Cooking the books…

By Margaret Allen, Strategic Education Manager

A Recipe for: Reading for Pleasure

This is possibly one of the simplest yet most effective ways of encouraging children to read for pleasure… it’s also one of my favourites as it works equally well for all ages of Primary pupils. The key ingredient in the recipe is choice – the more diverse, the better. By giving children access to lots of different genres, both fiction and non-fiction, it helps them to explore their own preferences. How does that old saying go, ‘you’ll never know unless you try’… and it couldn’t be truer for younger readers. And that’s why this recipe is so great. It helps you to create a reading culture where books are not judged by their covers and encourages everybody to try something new. Including you!

Cooking Time:
Preparation: Between 1 hour – 1 day (you’re totally in control)
Cooking: Typically at least four weeks, but ultimately decided by you!

Ingredients:

  • At least one book per pupil
  • A diverse range of book genres (top tip – include fiction and non-fiction)
  • Book boxes (enough for one per table)
  • Stickers (to label the boxes)
  • Accelerated Reader (optional)
  • Method:

    1. Source the books as detailed above. If you’re short of choice in school, speak to your local library about an extended loan on a range of books. Or if logistics allow, you could even take your class on a visit to choose and collect the books.

    2. Create the book boxes. Divide the books between all of the boxes, making sure that you have enough books in each box for every table. Label the boxes according to the stickers you have chosen. With this I like to choose theme per term and follow this through with the stickers – ‘animals’ has been a front -runner for a while…

    3. Plan your programme. Decide what you want your programme to look like. Whether it’s a daily or weekly rotation, for example. Think about what time fits best for your class – morning or afternoon? Just be sure to keep your own record of how the book boxes are being rotated around the tables. It’s also a good idea to include one box that has something other than conventional reading books… materials like cookery books, holiday brochures and comics.

    4. Get the children excited. Explain what the book boxes are all about – it’s their chance to choose anything they like from the box on their table and they only have 30 seconds to pick one! Try coming up with a name that they can recognise as special reading time, such as ‘It’s time for Book Bop. Again, you decide how long the actual reading session should be – I found 15 minutes was a good starting point.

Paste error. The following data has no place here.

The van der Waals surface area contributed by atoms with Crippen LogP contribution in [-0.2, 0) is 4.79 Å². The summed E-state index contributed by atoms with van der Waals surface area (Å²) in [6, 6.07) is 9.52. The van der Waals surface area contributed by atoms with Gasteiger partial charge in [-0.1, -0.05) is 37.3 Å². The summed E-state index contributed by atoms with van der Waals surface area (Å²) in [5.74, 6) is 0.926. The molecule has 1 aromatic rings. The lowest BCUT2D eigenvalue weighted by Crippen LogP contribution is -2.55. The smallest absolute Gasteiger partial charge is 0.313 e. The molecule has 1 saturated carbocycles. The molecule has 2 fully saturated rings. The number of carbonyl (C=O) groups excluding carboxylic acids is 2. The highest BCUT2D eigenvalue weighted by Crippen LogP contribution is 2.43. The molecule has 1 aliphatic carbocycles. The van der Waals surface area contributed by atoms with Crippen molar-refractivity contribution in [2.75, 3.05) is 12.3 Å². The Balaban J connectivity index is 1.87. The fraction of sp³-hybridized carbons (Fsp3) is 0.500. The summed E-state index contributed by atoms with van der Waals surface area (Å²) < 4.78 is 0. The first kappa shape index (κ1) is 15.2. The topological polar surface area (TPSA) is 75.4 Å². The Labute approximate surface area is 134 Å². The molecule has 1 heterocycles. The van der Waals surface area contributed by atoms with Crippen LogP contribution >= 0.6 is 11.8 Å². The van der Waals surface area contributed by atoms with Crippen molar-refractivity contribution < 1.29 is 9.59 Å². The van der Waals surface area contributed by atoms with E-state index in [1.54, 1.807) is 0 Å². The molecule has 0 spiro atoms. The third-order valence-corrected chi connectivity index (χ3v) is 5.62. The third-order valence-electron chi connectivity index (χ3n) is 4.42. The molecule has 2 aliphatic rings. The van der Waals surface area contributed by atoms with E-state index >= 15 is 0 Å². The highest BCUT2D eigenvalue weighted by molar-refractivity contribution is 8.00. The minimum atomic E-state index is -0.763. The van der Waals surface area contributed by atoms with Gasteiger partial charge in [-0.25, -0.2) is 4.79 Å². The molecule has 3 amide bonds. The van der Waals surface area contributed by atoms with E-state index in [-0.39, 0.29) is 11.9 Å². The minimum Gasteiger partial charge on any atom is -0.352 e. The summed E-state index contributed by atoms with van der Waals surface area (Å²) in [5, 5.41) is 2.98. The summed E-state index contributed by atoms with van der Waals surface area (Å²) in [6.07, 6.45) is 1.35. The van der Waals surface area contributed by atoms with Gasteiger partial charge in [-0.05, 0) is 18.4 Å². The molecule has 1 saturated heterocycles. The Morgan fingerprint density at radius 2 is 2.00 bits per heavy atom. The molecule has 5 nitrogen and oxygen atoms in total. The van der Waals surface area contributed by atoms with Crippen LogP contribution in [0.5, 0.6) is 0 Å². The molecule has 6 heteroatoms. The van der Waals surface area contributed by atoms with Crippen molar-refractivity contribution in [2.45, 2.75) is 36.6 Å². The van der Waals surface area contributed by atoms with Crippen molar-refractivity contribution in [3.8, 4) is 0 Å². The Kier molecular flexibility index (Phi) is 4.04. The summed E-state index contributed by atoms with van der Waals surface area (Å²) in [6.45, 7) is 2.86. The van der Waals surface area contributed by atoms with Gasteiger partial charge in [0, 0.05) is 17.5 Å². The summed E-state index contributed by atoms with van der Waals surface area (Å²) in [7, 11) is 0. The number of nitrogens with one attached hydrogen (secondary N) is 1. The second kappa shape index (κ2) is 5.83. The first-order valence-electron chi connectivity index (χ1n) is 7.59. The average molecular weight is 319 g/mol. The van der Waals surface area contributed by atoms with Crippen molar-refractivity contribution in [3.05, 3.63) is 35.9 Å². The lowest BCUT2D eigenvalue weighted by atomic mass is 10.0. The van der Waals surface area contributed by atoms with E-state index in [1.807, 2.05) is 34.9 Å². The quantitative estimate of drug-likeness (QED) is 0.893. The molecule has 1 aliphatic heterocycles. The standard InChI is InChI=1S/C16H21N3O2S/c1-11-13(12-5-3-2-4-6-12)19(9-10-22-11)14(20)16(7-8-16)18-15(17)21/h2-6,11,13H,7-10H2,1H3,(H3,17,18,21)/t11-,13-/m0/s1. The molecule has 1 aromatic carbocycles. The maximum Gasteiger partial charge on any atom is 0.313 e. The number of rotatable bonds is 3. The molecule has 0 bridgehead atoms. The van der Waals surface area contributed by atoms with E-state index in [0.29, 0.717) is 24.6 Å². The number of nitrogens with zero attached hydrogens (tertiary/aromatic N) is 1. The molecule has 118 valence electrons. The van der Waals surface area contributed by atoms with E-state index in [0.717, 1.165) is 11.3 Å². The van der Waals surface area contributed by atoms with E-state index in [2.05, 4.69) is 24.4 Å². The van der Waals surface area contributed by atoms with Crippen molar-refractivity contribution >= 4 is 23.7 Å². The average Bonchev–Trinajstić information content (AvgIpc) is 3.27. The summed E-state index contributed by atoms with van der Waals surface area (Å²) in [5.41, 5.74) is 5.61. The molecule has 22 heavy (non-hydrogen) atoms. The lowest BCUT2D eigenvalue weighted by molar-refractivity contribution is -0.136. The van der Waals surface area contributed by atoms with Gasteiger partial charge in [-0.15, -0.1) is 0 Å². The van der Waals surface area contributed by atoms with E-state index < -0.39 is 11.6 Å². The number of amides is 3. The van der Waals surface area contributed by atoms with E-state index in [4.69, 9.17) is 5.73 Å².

5. Encourage discussion. After each ‘Book Bop’, give the children five minutes to share with each other and as a class discussion, what they liked and what they didn’t like about the book they had chosen.

    6. Allow time to explore. Leave the book boxes allocated to the table until the next Book Bop. That way, if a child has found a book they like, you can give them the opportunity to take the book home or continue reading – until it is time to rotate the boxes.

    7. Take a quiz. If your school has Accelerated Reader, then children can take a quiz on any book they finish reading. If the child was surprised that they liked the book, you can also help them to find similar titles using the free www.ARBookfind.co.uk tool.

    8. Rotate the boxes. It’s the recipe that keeps on giving – rotate the boxes for as long as you like, although I found half-termly was a good timescale to follow. Especially when including local library excursions.

    Like this? Then why not try The Great British Book Off?

    We’ve teamed up with CILIP (Chartered Institute of Library and Information Professionals) to bring you ‘The Great British Book Off’! Just like the Great British Bake Off, this competition has three challenges – all designed to engage young readers who will need to out-read, outwit and outperform fellow readers to become Star Reader of the Week…

    Designed to support the CILIP Carnegie & Kate Greenaway Children’s Book Awards, free teaching resource packs are available from the CILIP website.


    Margaret Allen
    Strategic Education Manager

    Margaret Allen is Strategic Education Manager for Primary schools at Renaissance Learning. She uses practical experience from her time teaching in primary classrooms to help teachers across the UK to get the most out of Accelerated Reader.



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